Tolbert Nyenswah, Director General of the National Public Health Institute of Liberia (NPHIL), yesterday addressed the opening session of an international conference in the Ethiopian capital, Addis Ababa, sharing experiences on Strengthening National Public Health Institutes in Africa. The three-day conference runs from February 26-28, a dispatch has said.
According to a dispatch from Addis Ababa, the conference, which is being held under the theme, “Unity of Purpose,” is among others aimed at strengthening the link between Africa’s National Public Health Institutes and the Africa Center for Disease Control (CDC) through the Regional Collaborating Centers; review and adopt a continental Africa CDC framework and legislative mandates to establish and strengthen national public health institutes; review and refine the proposed Africa CDC National Public Health Institute Developmental Scorecard; and identify priorities/gaps and develop action plans to address urgent gaps.
Director Nyenswah recalled that a weak public health system created an Ebola Virus Disease (EVD) crisis that destroyed the Liberian economy.
He said the economic and fiscal impact has outlasted the epidemiological impact, which led to severe shocks to investment, production and consumption throughout the region, coupled with commodity price decline.
Nyenswah said amid the fast-tracking of the legislative processes for the creation of an Independent National Public Health Institute, the vision set upon the organization is to create a center of excellence for better health outcomes for Liberians through a strong health system and a mission to prevent and control public health threats by promoting healthy outcomes and serving as a source of knowledge and expertise.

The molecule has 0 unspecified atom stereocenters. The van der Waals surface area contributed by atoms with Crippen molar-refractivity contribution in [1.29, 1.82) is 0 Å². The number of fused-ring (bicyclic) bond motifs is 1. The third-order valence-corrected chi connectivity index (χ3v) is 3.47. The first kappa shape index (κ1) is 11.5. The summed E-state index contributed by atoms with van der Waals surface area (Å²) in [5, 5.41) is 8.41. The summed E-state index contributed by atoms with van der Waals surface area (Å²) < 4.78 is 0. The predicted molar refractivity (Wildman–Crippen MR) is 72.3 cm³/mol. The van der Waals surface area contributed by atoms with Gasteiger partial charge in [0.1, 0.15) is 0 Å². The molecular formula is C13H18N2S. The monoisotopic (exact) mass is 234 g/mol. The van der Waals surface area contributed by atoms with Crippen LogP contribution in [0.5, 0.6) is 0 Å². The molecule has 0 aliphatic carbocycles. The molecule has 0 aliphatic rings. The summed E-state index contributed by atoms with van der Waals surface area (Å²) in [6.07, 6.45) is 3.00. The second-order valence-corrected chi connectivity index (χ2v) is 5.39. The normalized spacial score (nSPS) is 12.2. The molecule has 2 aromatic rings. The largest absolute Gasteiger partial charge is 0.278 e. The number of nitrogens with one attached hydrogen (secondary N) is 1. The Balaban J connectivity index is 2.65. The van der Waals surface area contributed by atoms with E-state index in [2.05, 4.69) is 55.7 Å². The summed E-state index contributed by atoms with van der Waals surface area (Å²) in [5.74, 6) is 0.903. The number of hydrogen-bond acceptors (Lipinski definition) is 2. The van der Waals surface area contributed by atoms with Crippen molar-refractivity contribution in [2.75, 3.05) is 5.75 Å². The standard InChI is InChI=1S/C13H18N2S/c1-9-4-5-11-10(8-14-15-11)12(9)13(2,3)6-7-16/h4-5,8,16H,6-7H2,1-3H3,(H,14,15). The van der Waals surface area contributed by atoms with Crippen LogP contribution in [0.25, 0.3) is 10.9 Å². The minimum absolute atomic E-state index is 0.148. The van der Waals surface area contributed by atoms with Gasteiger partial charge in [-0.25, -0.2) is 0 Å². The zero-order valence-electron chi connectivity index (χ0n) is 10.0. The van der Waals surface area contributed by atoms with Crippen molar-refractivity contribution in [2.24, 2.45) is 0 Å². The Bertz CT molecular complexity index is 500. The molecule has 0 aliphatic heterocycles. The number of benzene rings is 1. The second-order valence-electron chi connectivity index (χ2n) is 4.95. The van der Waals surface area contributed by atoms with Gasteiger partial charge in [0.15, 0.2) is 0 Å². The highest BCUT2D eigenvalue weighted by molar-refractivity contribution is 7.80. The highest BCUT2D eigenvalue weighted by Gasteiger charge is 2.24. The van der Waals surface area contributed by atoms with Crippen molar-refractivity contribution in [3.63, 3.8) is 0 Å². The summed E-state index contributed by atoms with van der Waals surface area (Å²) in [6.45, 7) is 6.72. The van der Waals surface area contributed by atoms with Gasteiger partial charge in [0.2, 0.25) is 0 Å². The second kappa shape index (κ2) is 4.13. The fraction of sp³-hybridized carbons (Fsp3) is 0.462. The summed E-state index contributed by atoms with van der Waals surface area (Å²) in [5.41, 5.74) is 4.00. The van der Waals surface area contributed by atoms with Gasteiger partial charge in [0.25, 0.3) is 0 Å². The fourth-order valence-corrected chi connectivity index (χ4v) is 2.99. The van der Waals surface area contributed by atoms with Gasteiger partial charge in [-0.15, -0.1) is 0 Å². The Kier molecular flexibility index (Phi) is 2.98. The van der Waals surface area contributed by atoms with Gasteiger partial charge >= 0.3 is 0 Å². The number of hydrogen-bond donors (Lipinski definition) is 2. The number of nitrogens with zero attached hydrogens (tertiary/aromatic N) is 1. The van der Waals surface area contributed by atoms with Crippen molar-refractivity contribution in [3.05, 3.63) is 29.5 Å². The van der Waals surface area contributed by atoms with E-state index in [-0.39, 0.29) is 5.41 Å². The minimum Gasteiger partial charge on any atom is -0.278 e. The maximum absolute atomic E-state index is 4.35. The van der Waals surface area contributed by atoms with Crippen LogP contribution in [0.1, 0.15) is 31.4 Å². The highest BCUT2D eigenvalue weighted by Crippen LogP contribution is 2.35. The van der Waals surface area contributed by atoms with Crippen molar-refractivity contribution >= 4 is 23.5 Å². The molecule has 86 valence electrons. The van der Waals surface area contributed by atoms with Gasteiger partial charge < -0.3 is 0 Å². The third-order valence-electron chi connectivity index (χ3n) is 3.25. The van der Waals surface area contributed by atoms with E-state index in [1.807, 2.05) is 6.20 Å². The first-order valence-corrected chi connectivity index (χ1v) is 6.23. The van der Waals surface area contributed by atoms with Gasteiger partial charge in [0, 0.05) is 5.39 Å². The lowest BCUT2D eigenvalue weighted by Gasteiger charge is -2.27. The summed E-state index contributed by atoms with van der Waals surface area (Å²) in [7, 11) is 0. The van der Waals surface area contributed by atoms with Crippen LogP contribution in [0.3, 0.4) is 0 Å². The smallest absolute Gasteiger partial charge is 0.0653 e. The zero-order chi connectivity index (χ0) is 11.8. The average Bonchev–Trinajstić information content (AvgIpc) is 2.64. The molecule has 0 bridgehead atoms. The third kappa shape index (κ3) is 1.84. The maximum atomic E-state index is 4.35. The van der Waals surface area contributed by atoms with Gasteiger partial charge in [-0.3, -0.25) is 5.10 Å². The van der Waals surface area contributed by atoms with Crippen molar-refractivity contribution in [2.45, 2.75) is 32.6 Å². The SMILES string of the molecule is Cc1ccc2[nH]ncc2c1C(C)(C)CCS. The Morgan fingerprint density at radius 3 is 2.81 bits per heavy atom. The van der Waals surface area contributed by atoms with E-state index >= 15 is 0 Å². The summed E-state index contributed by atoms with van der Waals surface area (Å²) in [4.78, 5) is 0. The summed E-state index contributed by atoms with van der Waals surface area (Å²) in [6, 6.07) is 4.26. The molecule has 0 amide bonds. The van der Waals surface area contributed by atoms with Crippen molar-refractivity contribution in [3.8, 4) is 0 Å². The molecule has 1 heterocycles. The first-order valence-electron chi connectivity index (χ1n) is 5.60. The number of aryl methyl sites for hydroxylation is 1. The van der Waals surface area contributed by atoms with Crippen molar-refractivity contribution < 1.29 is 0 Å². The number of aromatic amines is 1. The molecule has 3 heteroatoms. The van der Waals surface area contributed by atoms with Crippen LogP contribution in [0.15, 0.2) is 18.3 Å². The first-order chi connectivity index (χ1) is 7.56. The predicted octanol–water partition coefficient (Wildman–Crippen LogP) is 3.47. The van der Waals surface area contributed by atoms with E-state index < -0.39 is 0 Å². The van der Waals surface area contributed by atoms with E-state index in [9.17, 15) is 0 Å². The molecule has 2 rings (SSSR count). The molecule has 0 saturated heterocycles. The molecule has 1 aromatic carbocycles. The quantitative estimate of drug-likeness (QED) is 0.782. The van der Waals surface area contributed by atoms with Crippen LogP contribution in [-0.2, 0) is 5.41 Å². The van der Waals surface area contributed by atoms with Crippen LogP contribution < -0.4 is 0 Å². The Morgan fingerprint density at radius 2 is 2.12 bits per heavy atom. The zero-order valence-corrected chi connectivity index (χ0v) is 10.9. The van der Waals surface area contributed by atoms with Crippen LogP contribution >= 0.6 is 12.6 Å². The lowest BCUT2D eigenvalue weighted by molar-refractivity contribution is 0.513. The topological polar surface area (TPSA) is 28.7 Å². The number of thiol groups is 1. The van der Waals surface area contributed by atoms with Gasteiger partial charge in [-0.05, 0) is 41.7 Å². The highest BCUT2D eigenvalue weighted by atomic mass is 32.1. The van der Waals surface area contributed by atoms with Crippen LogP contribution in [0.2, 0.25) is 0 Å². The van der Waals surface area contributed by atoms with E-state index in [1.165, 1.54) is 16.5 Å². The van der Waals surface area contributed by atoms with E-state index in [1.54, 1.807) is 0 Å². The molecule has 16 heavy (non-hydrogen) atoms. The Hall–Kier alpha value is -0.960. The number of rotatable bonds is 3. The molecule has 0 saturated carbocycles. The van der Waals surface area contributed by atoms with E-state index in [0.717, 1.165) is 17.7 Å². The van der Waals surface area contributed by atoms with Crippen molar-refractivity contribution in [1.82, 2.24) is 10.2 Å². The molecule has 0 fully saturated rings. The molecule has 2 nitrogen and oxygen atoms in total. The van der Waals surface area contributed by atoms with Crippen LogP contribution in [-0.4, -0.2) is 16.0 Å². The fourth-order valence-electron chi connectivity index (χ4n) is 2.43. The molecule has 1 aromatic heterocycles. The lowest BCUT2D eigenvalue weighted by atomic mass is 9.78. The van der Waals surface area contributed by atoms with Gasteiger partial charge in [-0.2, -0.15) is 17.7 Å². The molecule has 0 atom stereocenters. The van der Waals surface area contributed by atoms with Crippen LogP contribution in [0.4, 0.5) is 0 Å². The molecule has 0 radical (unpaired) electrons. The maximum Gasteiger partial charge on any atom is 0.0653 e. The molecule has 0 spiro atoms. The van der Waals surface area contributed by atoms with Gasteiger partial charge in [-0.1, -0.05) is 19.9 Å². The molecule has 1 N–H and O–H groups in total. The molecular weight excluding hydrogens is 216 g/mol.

Nyenswah said with the creation of the NPHIL, the country is poised to benefit from improved health innovation and technology; strong PH Laboratory System- IDSR- detection; independent research capacity; regional benefits; academic and research opportunities for African scientists; laboratory and diagnostic capacity in close proximity; affiliation with the African CDC; decrease dependence of Liberia on international aid; advance global study of tropical disease; and contribute to novel devices and methods.
He said the National Public Health Institute shall pursue alignment with strategic partners and universities and donors (WHO, World Bank, CDC, NIH, DOD etc.), thus culminating into the establishment of the NPHIL Foundation – modeled after CDC Foundation – which will affiliate with the University of Liberia.
In light of Liberia’s experiences, particularly in response to early impact, the NPHIL in 2017, responded to 39 outbreaks of reportable diseases (Measles, Lassa Fever, Scabies, Meningitis, Monkey Pox, etc) with response time being within 24-48 hours, while laboratory turn-around time cut from 90 days ‘pre-ebola’ to less than 24-48 hours for 11 out of 17 reportable diseases in Liberia.
Nyenswah told the conference that periodic testing of drinking water sources has averted cholera outbreaks in the country; timeliness and completeness of IDSR reporting from over 700 HFs in 93 HDs in above 98 percent; reduced stress of outbreaks on Ministry of Health; and measles xampaign for over 600,000 children – evidence of frequent outbreaks from NPHIL; and distribution of over two million LLINs.
He called on the African Union (AU) or African Union Communion (AUC) to pass a resolution to legalize the framework of NPHIs in Africa. He then challenged African countries to within the next five years strive to establish a NPHI under the leadership of Africa CDC and regional coordinating bodies in the five regions.
Nyenswah then assured that Liberia is willing to share its experience through a case study for low income settings.
He noted that partnership remains key to the work of NPHIs in concert with (GOL, WHO, USCDC, IANPHI, AFRICA CDC, Regional CDC, USG Agencies etc.).